I’m beginning to consider keeping a kosher home, but the leap seems too daunting to do all at once. My problem is that when I do it, I want to do it right, and anything short of a 100% kosher kitchen seems like a compromise. Can you give me some ideas how I can make the transition into a kosher home just a little bit easier?


You’re on the right path. Dividing a mitzvah into small steps makes the goal much more attainable. Taking things slowly also adds the important element of stability to your journey towards living a Torah lifestyle.

But don’t look at it as a compromise. Here’s why:

Suppose an adult wishes to learn a new language. Would he be compromising his mission by beginning with basic simple words? What about a child beginning the study of math. Is he compromising by starting with simple arithmetic?

Of course not. It is quite clear that neither “c‑a‑t spells cat” nor 2 + 2 = 4 is the ultimate goal. But they are necessary steps in the right direction.

Mitzvahs are no different.

You would indeed be compromising if you believed that as long as you don’t eat bacon or cheeseburgers you’re eating kosher. And it would be a compromise to think that tefillin really need to be put one only once a week. But to say the journey begins with the first step? That is the way we grow.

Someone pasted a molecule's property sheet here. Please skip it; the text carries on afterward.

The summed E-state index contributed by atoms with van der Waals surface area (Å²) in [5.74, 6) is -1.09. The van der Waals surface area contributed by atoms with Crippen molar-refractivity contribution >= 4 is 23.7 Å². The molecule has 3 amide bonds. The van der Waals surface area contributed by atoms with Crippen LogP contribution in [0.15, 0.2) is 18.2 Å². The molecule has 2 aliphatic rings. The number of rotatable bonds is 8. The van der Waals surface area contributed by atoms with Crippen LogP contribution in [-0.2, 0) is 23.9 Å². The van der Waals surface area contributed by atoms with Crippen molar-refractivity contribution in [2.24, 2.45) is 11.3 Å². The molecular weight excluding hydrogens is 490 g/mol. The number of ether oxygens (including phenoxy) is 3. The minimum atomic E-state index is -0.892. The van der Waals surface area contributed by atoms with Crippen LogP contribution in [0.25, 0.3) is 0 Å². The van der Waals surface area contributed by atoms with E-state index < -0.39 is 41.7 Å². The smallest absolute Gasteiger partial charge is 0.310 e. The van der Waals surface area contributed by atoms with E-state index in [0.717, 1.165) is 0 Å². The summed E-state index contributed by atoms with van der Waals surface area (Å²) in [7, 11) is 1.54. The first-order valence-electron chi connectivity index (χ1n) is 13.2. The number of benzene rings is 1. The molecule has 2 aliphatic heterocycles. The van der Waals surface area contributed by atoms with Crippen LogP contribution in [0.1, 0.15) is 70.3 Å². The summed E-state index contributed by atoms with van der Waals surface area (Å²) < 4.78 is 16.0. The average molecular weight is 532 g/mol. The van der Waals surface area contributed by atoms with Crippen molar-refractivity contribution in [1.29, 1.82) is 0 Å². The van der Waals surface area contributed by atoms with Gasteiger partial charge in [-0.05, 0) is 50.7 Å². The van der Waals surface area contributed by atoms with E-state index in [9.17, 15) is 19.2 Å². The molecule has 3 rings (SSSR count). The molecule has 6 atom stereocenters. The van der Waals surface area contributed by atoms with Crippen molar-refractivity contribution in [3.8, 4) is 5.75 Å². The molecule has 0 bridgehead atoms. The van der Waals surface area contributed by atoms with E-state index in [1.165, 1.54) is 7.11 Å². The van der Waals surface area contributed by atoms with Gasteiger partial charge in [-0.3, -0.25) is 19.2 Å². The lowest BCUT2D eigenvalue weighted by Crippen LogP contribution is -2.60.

Regarding mitzvahs, there’s an additional component: Torah is not all or nothing. Each mitzvah is a full-blown relationship with the One Above. Each time we eat kosher, each time we put on tefillin, each time we observe Shabbat, something extraordinary occurs.

On a practical note, here’s a three-stage plan I like to suggest (though you may wish to divide it up even further).

Stage One:

• Buy only kosher meat.

• Avoid eating meat together with milk.

Stage Two:

• Buy only products that bear reliable kosher certification. You’ll be surprised how many items on the grocery store shelves are kosher.

• Divide your pots, pans, and cutlery into “meat” and “milk” groupings, even though you previously may have used the newly designated “milk” spoon for “meat.” (You may want to mark your utensils with their new designations, so that you do not mix them up.) This is good practice for what’s yet to come—practice that will help minimize messups once your kitchen is kosher.

Stage Three:

• Invite a rabbi to your home to survey the kitchen. He’ll advise you on how best to divide the “milk” and “meat” sections. He will also help you determine which utensils can be made kosher, and which will have to be replaced.

· The big day: The sinks, oven and utensils are koshered. You will now be eating in a kosher kitchen.

Like they say, mile by mile is a trial, yard by yard is hard, but inch by inch is a cinch. May the fulfillment of this important mitzvah bring you and your family only blessings!